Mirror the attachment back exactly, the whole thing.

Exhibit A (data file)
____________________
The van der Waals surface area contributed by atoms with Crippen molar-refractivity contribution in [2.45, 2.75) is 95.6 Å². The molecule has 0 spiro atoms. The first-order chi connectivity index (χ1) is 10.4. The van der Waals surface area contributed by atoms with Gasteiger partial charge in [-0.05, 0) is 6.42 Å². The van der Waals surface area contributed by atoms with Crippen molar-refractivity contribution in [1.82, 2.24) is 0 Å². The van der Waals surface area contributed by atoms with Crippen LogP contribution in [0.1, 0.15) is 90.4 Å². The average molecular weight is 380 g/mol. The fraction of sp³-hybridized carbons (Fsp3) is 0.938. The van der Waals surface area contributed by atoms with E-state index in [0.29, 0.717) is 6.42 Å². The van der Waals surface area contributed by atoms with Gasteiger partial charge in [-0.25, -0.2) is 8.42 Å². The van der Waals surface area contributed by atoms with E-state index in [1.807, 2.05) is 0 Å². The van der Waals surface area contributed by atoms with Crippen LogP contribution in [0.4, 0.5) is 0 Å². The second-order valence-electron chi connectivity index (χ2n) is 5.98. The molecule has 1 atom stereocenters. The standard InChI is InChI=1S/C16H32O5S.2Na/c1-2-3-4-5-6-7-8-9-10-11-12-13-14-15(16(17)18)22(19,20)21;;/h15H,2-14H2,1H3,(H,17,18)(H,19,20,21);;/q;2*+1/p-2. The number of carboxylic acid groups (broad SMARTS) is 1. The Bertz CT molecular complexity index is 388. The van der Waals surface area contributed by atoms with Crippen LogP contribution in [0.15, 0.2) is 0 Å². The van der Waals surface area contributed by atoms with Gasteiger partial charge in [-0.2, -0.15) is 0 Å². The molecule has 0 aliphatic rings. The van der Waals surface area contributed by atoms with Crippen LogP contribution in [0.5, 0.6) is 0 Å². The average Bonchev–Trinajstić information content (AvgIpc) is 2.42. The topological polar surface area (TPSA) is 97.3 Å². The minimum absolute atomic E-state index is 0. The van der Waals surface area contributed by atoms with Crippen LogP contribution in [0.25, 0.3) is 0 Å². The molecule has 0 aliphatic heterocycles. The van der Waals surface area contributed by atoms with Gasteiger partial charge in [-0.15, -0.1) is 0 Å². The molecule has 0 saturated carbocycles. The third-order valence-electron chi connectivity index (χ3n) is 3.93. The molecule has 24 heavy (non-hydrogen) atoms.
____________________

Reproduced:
The van der Waals surface area contributed by atoms with Crippen molar-refractivity contribution in [2.45, 2.75) is 95.6 Å². The molecule has 0 spiro atoms. The first-order chi connectivity index (χ1) is 10.4. The van der Waals surface area contributed by atoms with Gasteiger partial charge in [-0.05, 0) is 6.42 Å². The van der Waals surface area contributed by atoms with Crippen molar-refractivity contribution in [1.82, 2.24) is 0 Å². The van der Waals surface area contributed by atoms with Crippen LogP contribution in [0.1, 0.15) is 90.4 Å². The average molecular weight is 380 g/mol. The fraction of sp³-hybridized carbons (Fsp3) is 0.938. The van der Waals surface area contributed by atoms with E-state index in [0.29, 0.717) is 6.42 Å². The van der Waals surface area contributed by atoms with Gasteiger partial charge in [-0.25, -0.2) is 8.42 Å². The van der Waals surface area contributed by atoms with E-state index in [1.807, 2.05) is 0 Å². The van der Waals surface area contributed by atoms with Crippen LogP contribution in [0.4, 0.5) is 0 Å². The second-order valence-electron chi connectivity index (χ2n) is 5.98. The molecule has 1 atom stereocenters. The standard InChI is InChI=1S/C16H32O5S.2Na/c1-2-3-4-5-6-7-8-9-10-11-12-13-14-15(16(17)18)22(19,20)21;;/h15H,2-14H2,1H3,(H,17,18)(H,19,20,21);;/q;2*+1/p-2. The number of carboxylic acid groups (broad SMARTS) is 1. The Bertz CT molecular complexity index is 388. The van der Waals surface area contributed by atoms with Crippen LogP contribution in [0.15, 0.2) is 0 Å². The van der Waals surface area contributed by atoms with Gasteiger partial charge in [-0.2, -0.15) is 0 Å². The molecule has 0 aliphatic rings. The van der Waals surface area contributed by atoms with Crippen LogP contribution in [0.5, 0.6) is 0 Å². The average Bonchev–Trinajstić information content (AvgIpc) is 2.42. The topological polar surface area (TPSA) is 97.3 Å². The minimum absolute atomic E-state index is 0. The van der Waals surface area contributed by atoms with Crippen LogP contribution in [0.25, 0.3) is 0 Å². The molecule has 0 aliphatic heterocycles. The van der Waals surface area contributed by atoms with Gasteiger partial charge in [-0.15, -0.1) is 0 Å². The molecule has 0 saturated carbocycles. The third-order valence-electron chi connectivity index (χ3n) is 3.93. The molecule has 24 heavy (non-hydrogen) atoms.